Wireless Capsule Endoscopy – Making Ends Meet

Dr David Edge, Gastroenterologist, Wakefield Capsule Endoscopy Service, Wellington

RSNZ Manawatu Branch October 2014 meeting

7.30 pm Tuesday, 21 October, Te Manawa – Art Gallery, 326 Main Street, Palmerston North

 A megavitamin sized PillCam, transmitting full colour images at 4 frames/second for 8 hours, has now enabled visualisation of the whole gastrointestinal tract. The capsule not only bridges the gap between gastroscopy and colonoscopy, but, operating in a normal physiological environment, is also able to detect small pressure-sensitive vascular lesions.

 This technology has helped unravel diagnostic problems relating to suspected gastrointestinal bleeding, iron deficiency anaemia, unexplained diarrhoea or abdominal pain, staging and monitoring Crohn’s Disease, and is also now part of the protocol for screening familial polyp syndromes. A negative study also has a major benefit in redirecting investigations away from the GI tract.

 At $3,000 per procedure, the cost issue has limited its use and delayed diagnosis while other less effective and cumulatively more expensive and time consuming techniques are performed. However, scheduling Capsule Endoscopy at an appropriate early stage in the investigation scheme, and not at the end, makes this a very cost effective and useful diagnostic tool.

Dr David Edge is a Fellow of the Royal College of Physicians and a Fellow of the Royal Australasian College of Physicians. He is a Gastroenterologist at the Wakefield Capsule Endoscopy Service in Wellington.

 All warmly welcome

2014 Manawatu Lecture

Ravaged Beauty: an environmental history of the Manawatu

Dr Catherine Knight

7.00 pm Tuesday, 16 September, Te Manawa – Art Gallery, 326 Main Street, Palmerston North

This talk will explore the relationship between humans and the Manawatu environment since Polynesians first settled on its coast, several hundred of years ago. It will examine the ways in which people have shaped the landscape, and how the Manawatu’s unique environment has influenced the people that have made their life here. As the defining feature of the region, the Manawatu River is a central element of this story. Not only has it been a pivotal force shaping the land through which it runs, its currents also reflect the evolving relationship of people with the environment over time.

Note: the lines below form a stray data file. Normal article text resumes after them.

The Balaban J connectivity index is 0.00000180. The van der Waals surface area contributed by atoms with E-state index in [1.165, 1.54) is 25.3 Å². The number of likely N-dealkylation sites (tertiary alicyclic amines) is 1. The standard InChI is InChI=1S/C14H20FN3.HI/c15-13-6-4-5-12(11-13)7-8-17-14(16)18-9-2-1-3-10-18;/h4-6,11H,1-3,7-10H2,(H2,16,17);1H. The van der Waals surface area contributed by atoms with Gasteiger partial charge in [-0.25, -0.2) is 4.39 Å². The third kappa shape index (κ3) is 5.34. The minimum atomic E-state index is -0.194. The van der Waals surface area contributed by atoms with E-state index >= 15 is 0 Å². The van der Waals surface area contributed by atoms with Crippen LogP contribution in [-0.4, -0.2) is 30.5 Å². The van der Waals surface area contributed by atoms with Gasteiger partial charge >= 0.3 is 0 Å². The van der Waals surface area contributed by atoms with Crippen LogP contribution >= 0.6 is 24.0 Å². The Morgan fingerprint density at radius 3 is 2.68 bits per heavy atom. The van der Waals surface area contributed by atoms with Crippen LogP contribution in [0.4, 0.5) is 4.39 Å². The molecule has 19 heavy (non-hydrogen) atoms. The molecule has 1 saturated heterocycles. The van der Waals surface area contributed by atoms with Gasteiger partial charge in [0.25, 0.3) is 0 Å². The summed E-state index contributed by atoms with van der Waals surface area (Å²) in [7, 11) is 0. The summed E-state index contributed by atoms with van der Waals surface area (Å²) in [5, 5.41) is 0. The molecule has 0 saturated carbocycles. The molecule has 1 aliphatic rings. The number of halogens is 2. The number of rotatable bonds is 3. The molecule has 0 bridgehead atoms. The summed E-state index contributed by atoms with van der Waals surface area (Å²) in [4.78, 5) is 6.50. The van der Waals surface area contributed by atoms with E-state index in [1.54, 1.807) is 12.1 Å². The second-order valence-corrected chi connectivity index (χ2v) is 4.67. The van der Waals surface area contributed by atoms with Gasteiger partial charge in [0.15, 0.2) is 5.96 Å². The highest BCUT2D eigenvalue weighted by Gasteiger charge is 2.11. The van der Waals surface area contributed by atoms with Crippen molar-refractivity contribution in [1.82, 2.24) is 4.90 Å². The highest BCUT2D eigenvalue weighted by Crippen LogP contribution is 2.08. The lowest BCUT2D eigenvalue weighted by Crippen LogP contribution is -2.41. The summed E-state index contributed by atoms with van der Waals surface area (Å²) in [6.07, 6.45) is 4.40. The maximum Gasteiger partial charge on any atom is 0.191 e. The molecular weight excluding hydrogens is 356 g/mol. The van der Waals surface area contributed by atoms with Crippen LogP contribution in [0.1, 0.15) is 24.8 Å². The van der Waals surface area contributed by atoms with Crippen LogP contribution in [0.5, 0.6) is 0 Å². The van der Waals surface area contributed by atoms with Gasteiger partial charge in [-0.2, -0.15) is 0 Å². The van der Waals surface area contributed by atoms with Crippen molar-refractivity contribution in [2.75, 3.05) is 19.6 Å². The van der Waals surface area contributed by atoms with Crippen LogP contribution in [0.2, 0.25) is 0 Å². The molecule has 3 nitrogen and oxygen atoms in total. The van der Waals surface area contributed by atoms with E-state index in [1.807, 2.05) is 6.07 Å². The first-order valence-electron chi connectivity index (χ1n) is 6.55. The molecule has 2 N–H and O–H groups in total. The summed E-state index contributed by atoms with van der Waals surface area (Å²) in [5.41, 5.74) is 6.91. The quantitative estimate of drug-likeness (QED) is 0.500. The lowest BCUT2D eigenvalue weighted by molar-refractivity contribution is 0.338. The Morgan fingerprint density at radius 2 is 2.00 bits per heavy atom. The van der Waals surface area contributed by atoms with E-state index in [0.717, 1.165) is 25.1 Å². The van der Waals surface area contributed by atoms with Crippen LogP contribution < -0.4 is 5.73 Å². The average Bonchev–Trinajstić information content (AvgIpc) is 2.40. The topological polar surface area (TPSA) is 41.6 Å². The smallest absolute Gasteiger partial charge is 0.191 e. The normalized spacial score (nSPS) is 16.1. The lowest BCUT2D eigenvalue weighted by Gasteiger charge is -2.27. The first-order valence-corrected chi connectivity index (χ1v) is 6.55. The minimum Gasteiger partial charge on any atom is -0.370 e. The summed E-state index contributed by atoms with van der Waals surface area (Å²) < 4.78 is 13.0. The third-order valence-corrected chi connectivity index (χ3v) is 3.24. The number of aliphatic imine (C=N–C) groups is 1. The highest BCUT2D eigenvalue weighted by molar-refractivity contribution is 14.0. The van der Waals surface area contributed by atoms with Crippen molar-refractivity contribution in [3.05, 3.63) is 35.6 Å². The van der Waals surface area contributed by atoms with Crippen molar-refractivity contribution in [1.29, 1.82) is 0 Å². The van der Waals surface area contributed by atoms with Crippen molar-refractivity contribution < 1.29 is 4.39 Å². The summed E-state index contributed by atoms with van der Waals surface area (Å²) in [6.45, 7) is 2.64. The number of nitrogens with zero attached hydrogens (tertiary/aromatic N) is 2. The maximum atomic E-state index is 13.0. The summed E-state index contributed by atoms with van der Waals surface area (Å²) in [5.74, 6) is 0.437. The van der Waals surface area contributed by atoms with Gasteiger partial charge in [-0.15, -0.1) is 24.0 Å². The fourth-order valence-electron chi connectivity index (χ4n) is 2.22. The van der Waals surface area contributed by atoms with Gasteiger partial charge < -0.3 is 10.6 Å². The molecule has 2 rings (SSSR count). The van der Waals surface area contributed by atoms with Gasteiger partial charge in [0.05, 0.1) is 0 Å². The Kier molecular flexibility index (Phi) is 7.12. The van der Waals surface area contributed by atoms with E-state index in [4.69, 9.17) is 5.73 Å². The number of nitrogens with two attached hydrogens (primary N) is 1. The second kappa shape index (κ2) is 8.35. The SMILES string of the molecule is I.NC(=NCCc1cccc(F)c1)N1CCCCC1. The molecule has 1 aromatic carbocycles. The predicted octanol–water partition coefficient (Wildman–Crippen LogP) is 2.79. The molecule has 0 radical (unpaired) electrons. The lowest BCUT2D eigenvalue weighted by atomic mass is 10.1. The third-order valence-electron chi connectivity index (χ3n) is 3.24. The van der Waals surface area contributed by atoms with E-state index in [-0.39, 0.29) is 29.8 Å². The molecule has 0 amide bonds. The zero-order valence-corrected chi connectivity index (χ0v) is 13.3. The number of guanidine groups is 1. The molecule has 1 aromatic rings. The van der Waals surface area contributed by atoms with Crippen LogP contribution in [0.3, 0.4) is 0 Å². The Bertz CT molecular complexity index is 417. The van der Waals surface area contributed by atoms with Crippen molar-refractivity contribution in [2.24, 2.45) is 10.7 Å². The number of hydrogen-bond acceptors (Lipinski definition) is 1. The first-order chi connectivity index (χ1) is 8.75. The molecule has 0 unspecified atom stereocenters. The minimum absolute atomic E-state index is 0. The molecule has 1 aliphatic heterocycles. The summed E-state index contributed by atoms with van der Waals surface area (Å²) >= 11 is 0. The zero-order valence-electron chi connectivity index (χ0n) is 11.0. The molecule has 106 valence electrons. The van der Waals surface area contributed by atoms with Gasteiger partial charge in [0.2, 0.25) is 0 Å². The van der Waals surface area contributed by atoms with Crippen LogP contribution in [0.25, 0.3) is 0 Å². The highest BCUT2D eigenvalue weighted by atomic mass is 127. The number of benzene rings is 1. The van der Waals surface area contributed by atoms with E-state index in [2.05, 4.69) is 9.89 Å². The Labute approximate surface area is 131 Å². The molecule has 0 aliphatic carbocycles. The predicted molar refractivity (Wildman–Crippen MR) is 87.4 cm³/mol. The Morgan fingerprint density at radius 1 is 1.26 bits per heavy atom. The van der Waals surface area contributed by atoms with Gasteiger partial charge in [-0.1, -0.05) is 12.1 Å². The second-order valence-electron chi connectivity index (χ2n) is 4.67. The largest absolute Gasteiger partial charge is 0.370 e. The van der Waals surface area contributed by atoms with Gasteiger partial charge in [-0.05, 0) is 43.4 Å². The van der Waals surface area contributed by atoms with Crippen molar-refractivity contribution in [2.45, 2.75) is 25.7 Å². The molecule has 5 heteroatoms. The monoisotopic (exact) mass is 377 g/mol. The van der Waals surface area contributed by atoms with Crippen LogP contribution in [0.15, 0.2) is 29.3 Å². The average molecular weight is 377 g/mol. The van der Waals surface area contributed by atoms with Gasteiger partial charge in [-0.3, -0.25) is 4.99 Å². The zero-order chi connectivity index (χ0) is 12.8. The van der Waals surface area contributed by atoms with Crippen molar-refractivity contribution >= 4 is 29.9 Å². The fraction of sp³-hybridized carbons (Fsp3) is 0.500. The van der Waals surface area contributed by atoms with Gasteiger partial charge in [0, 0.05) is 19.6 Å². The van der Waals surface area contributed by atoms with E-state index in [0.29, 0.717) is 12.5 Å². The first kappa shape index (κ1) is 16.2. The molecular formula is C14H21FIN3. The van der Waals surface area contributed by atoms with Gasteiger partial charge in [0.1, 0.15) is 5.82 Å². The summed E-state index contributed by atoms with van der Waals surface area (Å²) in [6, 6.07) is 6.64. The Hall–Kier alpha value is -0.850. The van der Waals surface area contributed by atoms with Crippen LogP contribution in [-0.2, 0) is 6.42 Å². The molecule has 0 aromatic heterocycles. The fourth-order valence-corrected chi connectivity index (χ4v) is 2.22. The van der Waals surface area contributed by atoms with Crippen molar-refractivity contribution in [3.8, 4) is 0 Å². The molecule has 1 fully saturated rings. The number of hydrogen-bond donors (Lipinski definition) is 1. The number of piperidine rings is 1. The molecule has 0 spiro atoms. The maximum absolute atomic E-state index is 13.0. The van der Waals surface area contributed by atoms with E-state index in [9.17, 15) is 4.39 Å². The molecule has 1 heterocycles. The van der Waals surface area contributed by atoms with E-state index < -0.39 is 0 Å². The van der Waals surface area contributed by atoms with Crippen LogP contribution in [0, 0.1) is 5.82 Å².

Catherine Knight has long been fascinated by the interactions between people and the environment – what factors drive human behaviour, and how people’s attitudes and knowledge about the environment evolves. Her research is not limited to New Zealand – her doctorate explored the complex relationship between humans and bears in Japan, where she lived for six years.

Catherine was born in the Manawatu, and her realisation about how dramatically the environment had changed since European settlement motivated her to write a book about the environmental history of the Manawatu. In 2010, Catherine was awarded the New Zealand Research Trust Fund Award in History for this research, and in 2012, she was awarded the Claude McCarthy Research Fellowship. Catherine works in environmental policy, and she also runs the envirohistoryNZ website, which explores many aspects of environmental history through words and images, especially about the Manawatu.

All warmly welcome